New Workshop! Lighting 3 | Advanced Off Camera Flash

Tips & Tricks

A Guide to Watermarking Your Photos

By Will Nicholls on March 9th 2016

With so many people sharing photos online every day, we’re becoming more susceptible to copyright infringement and finding our photos in places they really shouldn’t be. The most obvious prevention is to watermark your photos, but this constantly throws up debates with people saying they look ‘ugly’ and that by putting your photos online, you are taking that risk.

Will Nicholls-5-4

Does Watermarking Actually Help?

Photo editing software is pretty sophisticated nowadays, and it doesn’t take much effort to remove a basic watermark from a photo. So why should you bother?

I watermark all of my photos that are online. In fact, there are very few places you’ll be able to find a photo of mine without my logo sitting neatly in the corner. Do my photos still get ‘stolen’? Yes.

Copyright infringement is something I come across all the time with my photography. Initially, it really annoyed me; how dare someone exploit my hard work? But now, I have learned to ignore the majority of uses. Besides, they’re often by Chinese or Russian personal websites which I have no hope of communicating with. However, should a commercial entity use my photo, then that would be a different ballgame. They’ll quickly receive an invoice from me for the use and the matter is (most of the time) soon settled.

Watermarking definitely isn’t a permanent fix to the issue of copyright infringement. However, it is a deterrent to the casual image ‘thief’. It also provides a way for someone viewing your photo to get back to you as the photographer, should your photo go on a walkabout. In fact, most of the illegitimate uses of my photos are ‘innocent’ and by people who don’t understand copyright. The result is that my watermark stays with my photos even on other websites, and that’s better than nothing.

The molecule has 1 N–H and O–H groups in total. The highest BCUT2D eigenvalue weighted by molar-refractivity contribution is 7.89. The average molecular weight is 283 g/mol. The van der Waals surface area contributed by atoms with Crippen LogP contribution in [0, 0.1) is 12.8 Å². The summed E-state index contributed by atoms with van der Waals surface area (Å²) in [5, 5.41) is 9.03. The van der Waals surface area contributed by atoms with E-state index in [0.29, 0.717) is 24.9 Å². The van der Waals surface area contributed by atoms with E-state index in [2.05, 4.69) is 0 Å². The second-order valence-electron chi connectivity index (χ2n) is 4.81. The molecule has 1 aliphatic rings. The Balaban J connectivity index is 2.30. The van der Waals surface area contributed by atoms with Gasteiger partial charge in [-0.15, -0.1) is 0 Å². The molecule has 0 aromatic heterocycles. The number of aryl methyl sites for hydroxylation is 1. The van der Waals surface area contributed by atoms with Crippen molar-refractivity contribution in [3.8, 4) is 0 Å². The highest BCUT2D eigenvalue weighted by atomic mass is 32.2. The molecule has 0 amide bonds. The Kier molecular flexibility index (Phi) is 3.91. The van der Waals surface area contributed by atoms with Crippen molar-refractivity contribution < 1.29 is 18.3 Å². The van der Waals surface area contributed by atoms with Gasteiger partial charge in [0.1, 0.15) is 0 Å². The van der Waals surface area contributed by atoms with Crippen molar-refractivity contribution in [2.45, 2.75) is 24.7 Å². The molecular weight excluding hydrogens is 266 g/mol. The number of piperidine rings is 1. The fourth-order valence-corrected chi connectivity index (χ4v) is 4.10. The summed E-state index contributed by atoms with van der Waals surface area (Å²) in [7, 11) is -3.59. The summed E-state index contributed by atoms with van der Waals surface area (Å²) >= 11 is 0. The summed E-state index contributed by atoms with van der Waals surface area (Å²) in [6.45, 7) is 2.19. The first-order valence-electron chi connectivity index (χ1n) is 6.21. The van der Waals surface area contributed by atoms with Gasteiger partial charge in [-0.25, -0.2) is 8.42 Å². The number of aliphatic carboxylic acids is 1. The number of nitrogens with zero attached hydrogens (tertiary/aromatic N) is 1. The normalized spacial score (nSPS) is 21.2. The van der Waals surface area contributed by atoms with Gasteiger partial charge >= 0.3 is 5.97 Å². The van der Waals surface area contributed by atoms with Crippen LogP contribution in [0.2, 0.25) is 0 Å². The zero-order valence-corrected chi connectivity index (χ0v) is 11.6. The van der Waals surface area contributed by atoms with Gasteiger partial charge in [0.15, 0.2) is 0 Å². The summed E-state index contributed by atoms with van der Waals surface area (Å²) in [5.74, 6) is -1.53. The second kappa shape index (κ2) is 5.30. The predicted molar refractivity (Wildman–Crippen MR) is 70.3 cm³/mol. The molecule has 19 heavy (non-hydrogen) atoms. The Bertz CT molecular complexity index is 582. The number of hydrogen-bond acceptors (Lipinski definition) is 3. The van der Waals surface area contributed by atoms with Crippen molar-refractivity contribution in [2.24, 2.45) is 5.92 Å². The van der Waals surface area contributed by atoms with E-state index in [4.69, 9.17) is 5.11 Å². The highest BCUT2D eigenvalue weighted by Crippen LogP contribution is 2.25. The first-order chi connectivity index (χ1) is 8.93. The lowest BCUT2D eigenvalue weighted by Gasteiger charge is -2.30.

What Should a Watermark Look Like?

I always say keep it subtle. A big obtrusive watermark does detract from the photo, and this is the complaint that I hear most of the time. Keeping your watermark in the corner with the opacity set to around 50% or less is a good idea.

My watermark is adapted from my logo. This is the original logo:


I’m pretty pleased with it – but it definitely is too bold to stick on my photos. Here the adaptation which I place on all of my photos:

Will Nichols logo horizontal wb

The most important thing to notice is that it looks professional. Watermarks distract when they’re too bold, but also when they look shabby and as if they were made using Microsoft Paint. It’s worth investing and having a graphics designer make your logo for you. The above two logos were designed at – a great website where you pay around $275 for a variety of designs from multiple designers. You choose the best and that’s what you keep. I would also recommend checking out They have mastered the art of watermarking for photographers, creating handmade, signature-style watermarks that are subtle, non-obtrusive and very natural looking.

Placement of Your Watermark

I mentioned it before, but your placement should be in the corner. One thing I really hate to see are photos that have the photographer’s name plastered all over the picture multiple times.